Making Gypsy Flowers – An Exercise In Knife Skills

gypsy flower displayed in log
Gypsy flowers – a traditional craft. Photo; Paul Nicholls

Gypsy Flowers – A Traditional Decorative Craft

“Gypsy Travellers were an essential part of the local agricultural workforce. Starting in late spring, the travellers moved throughout the summer and autumn from farm to farm as each crop needed harvesting. In winter, they earned money by making wooden clothes pegs, primrose baskets or decorative wooden flowers and selling them from door to door.” – M J & B D Chappell. April 2003. The History of Gypsy Travellers in Britain. The RH7 History Group.

I began making Gypsy flowers a few years ago, displaying and selling them at regional fairs. These flowers are popular! I have also given away many as gifts over the years and they are a lovely thing to make and enjoy. Each one will be unique and therefore even more special. You can colour them or add drops of scented oil for variety.

Gypsy Flowers – Improve Your Knife Skills

As an exercise in improving knife skills, flower making tests and refines your knife control and carving accuracy. Concentration and close up work is required and it will certainly test the sharpness of your knife. It’s a nice way to spend an evening whittling by the fire

This article illustrates and explains how I make Gypsy flowers.

selecting hazel for Gypsy flower carving
Finding and selecting the Hazel. Photo: Paul Nicholls

I find coppiced stools of Hazel are a good place to look as the sprouting shoots are generally straight and knot-free. You are looking for a dead piece, thumb thickness wide. You can use green wood but this doesn’t produce as nice a curl as dead does.

selecting hazel for Gypsy flower carving
Select a knot-free, straight section approx. 5-6 ins long, about thumb thickness in width. Photo; Paul Nicholls

Once you have selected your section, put a shallow point on the thicker end.

The wrong way to carve
The wrong way to carve. Photo: Paul Nicholls
the correct way to carve
Elbows on knees – the correct way to carve. Photo; Paul Nicholls
de bark the end of the section
The de-barked section. Photo; Paul Nicholls

On the slightly thicker end, carve a pencil shaped point. This will become the base of the flower. It is at this stage that if you want to put a hole in it to display it on a stick, it’s the best time. De-bark about 5 inches as smooth as you can. This will make the first lot of petals easier to carve.

starting to carve the petals
Starting the carving. Photo; Paul Nicholls

Starting at the opposite end to the point, with the knife tip raised up, carve down the wood as evenly as possible to create your first petal. With the knife tip up, this will create a curl off to the left hand side. Every time you carve a new petal, try to maintain the same knife angle as before.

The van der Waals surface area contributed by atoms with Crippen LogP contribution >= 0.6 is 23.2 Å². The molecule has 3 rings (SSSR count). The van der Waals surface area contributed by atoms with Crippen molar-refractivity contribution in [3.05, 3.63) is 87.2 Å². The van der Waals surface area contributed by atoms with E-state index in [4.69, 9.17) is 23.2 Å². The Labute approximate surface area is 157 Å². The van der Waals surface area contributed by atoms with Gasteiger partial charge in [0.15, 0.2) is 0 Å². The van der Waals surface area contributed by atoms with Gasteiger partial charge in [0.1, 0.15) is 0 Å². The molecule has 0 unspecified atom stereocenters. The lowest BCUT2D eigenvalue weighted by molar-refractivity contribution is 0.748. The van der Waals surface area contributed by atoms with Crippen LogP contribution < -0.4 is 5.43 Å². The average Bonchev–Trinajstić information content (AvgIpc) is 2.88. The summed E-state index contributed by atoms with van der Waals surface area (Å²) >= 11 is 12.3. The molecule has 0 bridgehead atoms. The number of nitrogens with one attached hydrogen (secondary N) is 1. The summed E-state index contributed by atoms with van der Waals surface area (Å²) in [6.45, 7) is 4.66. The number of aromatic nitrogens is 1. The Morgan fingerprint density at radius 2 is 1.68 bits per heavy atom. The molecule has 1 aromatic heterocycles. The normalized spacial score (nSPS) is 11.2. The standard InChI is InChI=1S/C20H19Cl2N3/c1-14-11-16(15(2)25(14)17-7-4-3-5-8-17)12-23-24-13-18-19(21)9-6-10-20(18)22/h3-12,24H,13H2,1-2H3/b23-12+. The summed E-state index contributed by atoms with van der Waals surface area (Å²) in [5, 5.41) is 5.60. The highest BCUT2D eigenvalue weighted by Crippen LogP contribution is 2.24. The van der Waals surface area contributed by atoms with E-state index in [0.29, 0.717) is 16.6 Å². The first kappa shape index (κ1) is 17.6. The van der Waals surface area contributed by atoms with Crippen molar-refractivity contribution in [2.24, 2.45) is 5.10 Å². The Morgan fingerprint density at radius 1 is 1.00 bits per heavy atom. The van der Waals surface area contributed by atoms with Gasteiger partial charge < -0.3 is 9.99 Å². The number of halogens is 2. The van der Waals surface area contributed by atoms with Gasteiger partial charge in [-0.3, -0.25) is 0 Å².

the first petal
The first petal. Photo; Paul Nicholls

Finish the first petal just above the point on the stick. Try not to cut off the curl.

adding more petals
Adding more petals. Photo; Paul Nicholls

Rotate the stick a little to the left and start another petal. All the petals should begin at the same point. The finishing point for each petal should sit slightly to the right, directly under the petal above.

take your time carving the petals
Continue carving petals. Take your time! Photo; Paul Nicholls
keep the curls tidy
Keeping the curls tidy. Photo; Paul Nicholls

After a few rotations, you will find you need to push the petals out a little. To do this, when you get to the end of the cut, tilt the knife away from you to push the petals down. This will also help in stopping cutting off the petals already made and will make room for more.

carving the last few petals
The final few petals. Photo; Paul Nicholls

For the last lot of petals, I like to make some slightly shorter and more finely curled ones. I think this just adds to the overall appearance and shape of the flower. Keep making these final curls until the stick snaps off.

finishing a Gypsy flower
The finished flower. Photo; Paul Nicholls
underside of Gypsy flower showing display stick
The underside showing insertion of display stick. Photo; Paul Nicholls

I hope that some of you will give this a go? When you do, please take a photo and post a link to it in the comments section below, so that I can see your lovely works of art!

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Paul Nicholls

Paul Nicholls, a.k.a "Spoons", worked as a Course Assistant, then Aspirant Instructor during the UK summer course seasons from 2014 and 2017.

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13 Responses

  1. Stephen Walker
    | Reply

    Hi Paul
    I saw a few of these years ago and you, unfortunately 😉 have enthused me to have a go.
    Tidy f’sticking there, and a lovely finish.